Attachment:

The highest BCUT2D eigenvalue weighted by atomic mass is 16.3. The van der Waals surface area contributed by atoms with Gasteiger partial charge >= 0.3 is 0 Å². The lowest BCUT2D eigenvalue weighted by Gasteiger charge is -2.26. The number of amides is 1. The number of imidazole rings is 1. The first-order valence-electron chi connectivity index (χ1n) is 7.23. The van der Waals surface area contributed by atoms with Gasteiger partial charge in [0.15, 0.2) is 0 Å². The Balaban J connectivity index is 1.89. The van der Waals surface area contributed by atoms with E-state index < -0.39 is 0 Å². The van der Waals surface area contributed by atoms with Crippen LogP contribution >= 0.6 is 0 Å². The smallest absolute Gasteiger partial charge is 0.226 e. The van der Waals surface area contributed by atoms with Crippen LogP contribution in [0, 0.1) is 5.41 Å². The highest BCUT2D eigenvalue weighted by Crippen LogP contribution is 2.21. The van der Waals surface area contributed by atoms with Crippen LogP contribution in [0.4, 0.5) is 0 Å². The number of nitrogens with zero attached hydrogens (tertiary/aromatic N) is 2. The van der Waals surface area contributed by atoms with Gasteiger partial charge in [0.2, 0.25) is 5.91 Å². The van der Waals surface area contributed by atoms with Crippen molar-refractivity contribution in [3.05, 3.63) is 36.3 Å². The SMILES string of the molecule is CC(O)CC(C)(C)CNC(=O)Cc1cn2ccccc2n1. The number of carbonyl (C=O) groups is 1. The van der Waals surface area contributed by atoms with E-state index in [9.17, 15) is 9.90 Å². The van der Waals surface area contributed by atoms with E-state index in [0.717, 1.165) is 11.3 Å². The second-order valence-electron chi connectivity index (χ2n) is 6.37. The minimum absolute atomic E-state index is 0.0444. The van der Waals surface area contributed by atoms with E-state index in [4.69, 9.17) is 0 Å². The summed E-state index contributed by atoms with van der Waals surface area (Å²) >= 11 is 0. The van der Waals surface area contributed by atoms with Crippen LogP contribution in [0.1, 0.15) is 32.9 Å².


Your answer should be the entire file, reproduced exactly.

The highest BCUT2D eigenvalue weighted by atomic mass is 16.3. The van der Waals surface area contributed by atoms with Gasteiger partial charge >= 0.3 is 0 Å². The lowest BCUT2D eigenvalue weighted by Gasteiger charge is -2.26. The number of amides is 1. The number of imidazole rings is 1. The first-order valence-electron chi connectivity index (χ1n) is 7.23. The van der Waals surface area contributed by atoms with Gasteiger partial charge in [0.15, 0.2) is 0 Å². The Balaban J connectivity index is 1.89. The van der Waals surface area contributed by atoms with E-state index < -0.39 is 0 Å². The van der Waals surface area contributed by atoms with Crippen LogP contribution >= 0.6 is 0 Å². The smallest absolute Gasteiger partial charge is 0.226 e. The van der Waals surface area contributed by atoms with Crippen LogP contribution in [0, 0.1) is 5.41 Å². The highest BCUT2D eigenvalue weighted by Crippen LogP contribution is 2.21. The van der Waals surface area contributed by atoms with Crippen LogP contribution in [0.4, 0.5) is 0 Å². The number of nitrogens with zero attached hydrogens (tertiary/aromatic N) is 2. The van der Waals surface area contributed by atoms with Gasteiger partial charge in [0.2, 0.25) is 5.91 Å². The van der Waals surface area contributed by atoms with Crippen molar-refractivity contribution in [3.05, 3.63) is 36.3 Å². The SMILES string of the molecule is CC(O)CC(C)(C)CNC(=O)Cc1cn2ccccc2n1. The number of carbonyl (C=O) groups is 1. The van der Waals surface area contributed by atoms with E-state index in [9.17, 15) is 9.90 Å². The van der Waals surface area contributed by atoms with E-state index in [0.717, 1.165) is 11.3 Å². The second-order valence-electron chi connectivity index (χ2n) is 6.37. The minimum absolute atomic E-state index is 0.0444. The van der Waals surface area contributed by atoms with E-state index in [4.69, 9.17) is 0 Å². The summed E-state index contributed by atoms with van der Waals surface area (Å²) >= 11 is 0. The van der Waals surface area contributed by atoms with Crippen LogP contribution in [0.1, 0.15) is 32.9 Å².